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College offers new languages

Meg Handelman | Tuesday, February 26, 2013

Beginning this fall, students enrolled in the international economics major will be able to choose five additional languages in their course of study, a change that will better position these students for careers in foreign operations, a press release stated Friday.

“Beginning this fall, University of Notre Dame undergraduate students interested in pursuing international economics as a major can choose from among five new language options: Arabic, Chinese, Japanese, German and Russian,” the release stated.

These languages will be offered in addition to French, Italian and Spanish, which are already available to students.

Established in the summer of 2012, international economics is the newest major in the College of Arts and Letters. The program “combines substantial coursework in the Department of Economics with advanced training in language and culture,” according to the release

Professor Richard Jensen, Gilbert F. Schaefer Professor and Chair of Economics, said the department always intended to add more languages once the University approved the proposal for the international economics major.

“Nearly 30 students now have declared the major with only the romance languages as an option, so it appears the demand for this new major with all languages will be substantial,” Jensen said.

Jensen said that the major was designed to prepare students for jobs in foreign operations for major firms, NGOs or governmental agencies.

“It is more likely to hire a student with both expertise in economics and in language and culture of the country than a student with only expertise in economics or a student with only expertise in language and culture,” Jensen said.

Dayle Seidenspinner-Núñez, chair of the Department of East Asian Languages and Cultures, said this collaboration will address a key area of interest for students in his department. The change will be specifically valuable for students majoring in Chinese or Japanese in addition to business or economics, he said.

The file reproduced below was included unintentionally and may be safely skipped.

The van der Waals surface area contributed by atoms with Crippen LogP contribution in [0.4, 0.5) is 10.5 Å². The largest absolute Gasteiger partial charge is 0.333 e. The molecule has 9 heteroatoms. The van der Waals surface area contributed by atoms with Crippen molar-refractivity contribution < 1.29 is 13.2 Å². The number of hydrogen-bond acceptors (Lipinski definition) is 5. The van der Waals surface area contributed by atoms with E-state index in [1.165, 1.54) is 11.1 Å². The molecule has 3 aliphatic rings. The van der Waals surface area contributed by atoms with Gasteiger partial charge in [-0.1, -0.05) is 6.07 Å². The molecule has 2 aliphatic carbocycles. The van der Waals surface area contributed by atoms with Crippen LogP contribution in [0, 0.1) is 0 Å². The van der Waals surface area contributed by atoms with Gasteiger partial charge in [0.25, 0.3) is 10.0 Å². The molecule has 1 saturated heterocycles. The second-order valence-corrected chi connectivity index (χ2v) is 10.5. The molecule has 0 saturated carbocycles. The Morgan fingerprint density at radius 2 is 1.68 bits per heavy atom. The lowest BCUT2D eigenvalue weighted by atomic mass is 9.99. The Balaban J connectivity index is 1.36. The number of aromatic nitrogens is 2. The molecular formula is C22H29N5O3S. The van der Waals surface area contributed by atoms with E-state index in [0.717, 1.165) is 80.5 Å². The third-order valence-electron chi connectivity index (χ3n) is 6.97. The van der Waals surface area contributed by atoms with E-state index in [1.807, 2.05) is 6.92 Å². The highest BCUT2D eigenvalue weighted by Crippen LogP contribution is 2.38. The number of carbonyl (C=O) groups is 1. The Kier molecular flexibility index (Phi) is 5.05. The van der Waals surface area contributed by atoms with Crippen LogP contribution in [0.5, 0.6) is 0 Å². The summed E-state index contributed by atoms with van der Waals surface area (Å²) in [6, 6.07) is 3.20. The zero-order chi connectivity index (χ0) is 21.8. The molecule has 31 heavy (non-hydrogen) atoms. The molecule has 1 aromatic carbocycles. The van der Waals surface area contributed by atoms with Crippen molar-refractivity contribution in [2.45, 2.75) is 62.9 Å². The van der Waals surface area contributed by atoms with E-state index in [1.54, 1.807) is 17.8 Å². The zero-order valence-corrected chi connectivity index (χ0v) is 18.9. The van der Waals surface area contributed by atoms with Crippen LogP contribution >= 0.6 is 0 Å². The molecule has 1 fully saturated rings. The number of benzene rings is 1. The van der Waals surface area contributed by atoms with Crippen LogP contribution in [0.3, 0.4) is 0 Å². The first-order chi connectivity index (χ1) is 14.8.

“We are excited to offer this opportunity for our students to pursue both fields of study in a more integrated way,” Seidenspinner-Núñez said.

German is expected to be a popular option for International economics majors as well, Denise DellaRossa, professor and director of undergraduate studies in the German program, said.

“One just has to look at the current global economic crisis to see the leadership role that Germany is playing – and will continue to play,” DellaRossa said. “Combining the study of German language and culture with the study of economics is a natural move for the two disciplines.”

David Gasperetti, chair of the Department of German and Russian Languages and Literatures, said knowledge of Russian language and culture will be a valuable commodity as that nation seeks to once again become a major player on the international stage.

“Students who combine the study of economics with Russian will be preparing themselves to engage with one of the most important economic developments of the first half of the 21st century,” he said.

Elizabeth Mazurek, chair of the Department of Classics, which houses the College’s Arabic language program, said this is a time of unprecedented political change in the Middle East as well. She said Arabic language and culture studies will be crucial for students seeking to understand consumer markets in the region.

“An important part of the Arabic curriculum at Notre Dame is the study of Islam, which goes far beyond the Middle East and influences consumer markets in large parts of Africa and Asia as well,” she said.

No matter which course of language and cultural studies students choose, Jensen said the new international economics major can position them to become leaders in business, government or nonprofits.

“The more languages that are involved in this major, the more Notre Dame students can benefit from it,” Jensen said.